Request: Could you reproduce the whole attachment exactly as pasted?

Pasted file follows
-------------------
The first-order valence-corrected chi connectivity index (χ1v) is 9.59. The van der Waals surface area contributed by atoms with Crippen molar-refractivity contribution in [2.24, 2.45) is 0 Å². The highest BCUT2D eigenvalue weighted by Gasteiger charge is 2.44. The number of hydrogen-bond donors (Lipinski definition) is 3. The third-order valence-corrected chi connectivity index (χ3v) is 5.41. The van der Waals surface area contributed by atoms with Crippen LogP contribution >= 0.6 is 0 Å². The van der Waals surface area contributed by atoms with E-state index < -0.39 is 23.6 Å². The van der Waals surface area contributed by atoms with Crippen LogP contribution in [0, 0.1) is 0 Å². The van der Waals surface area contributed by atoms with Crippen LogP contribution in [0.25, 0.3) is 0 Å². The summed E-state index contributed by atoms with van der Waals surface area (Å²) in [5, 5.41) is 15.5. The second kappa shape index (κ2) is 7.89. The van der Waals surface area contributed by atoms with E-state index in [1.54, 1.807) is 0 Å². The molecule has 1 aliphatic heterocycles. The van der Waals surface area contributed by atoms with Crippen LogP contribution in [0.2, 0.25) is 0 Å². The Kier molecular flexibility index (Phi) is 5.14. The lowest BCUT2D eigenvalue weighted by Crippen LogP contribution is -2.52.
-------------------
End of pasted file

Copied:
The first-order valence-corrected chi connectivity index (χ1v) is 9.59. The van der Waals surface area contributed by atoms with Crippen molar-refractivity contribution in [2.24, 2.45) is 0 Å². The highest BCUT2D eigenvalue weighted by Gasteiger charge is 2.44. The number of hydrogen-bond donors (Lipinski definition) is 3. The third-order valence-corrected chi connectivity index (χ3v) is 5.41. The van der Waals surface area contributed by atoms with Crippen LogP contribution >= 0.6 is 0 Å². The van der Waals surface area contributed by atoms with E-state index < -0.39 is 23.6 Å². The van der Waals surface area contributed by atoms with Crippen LogP contribution in [0, 0.1) is 0 Å². The van der Waals surface area contributed by atoms with Crippen LogP contribution in [0.25, 0.3) is 0 Å². The summed E-state index contributed by atoms with van der Waals surface area (Å²) in [5, 5.41) is 15.5. The second kappa shape index (κ2) is 7.89. The van der Waals surface area contributed by atoms with E-state index in [1.54, 1.807) is 0 Å². The molecule has 1 aliphatic heterocycles. The van der Waals surface area contributed by atoms with Crippen LogP contribution in [0.2, 0.25) is 0 Å². The Kier molecular flexibility index (Phi) is 5.14. The lowest BCUT2D eigenvalue weighted by Crippen LogP contribution is -2.52.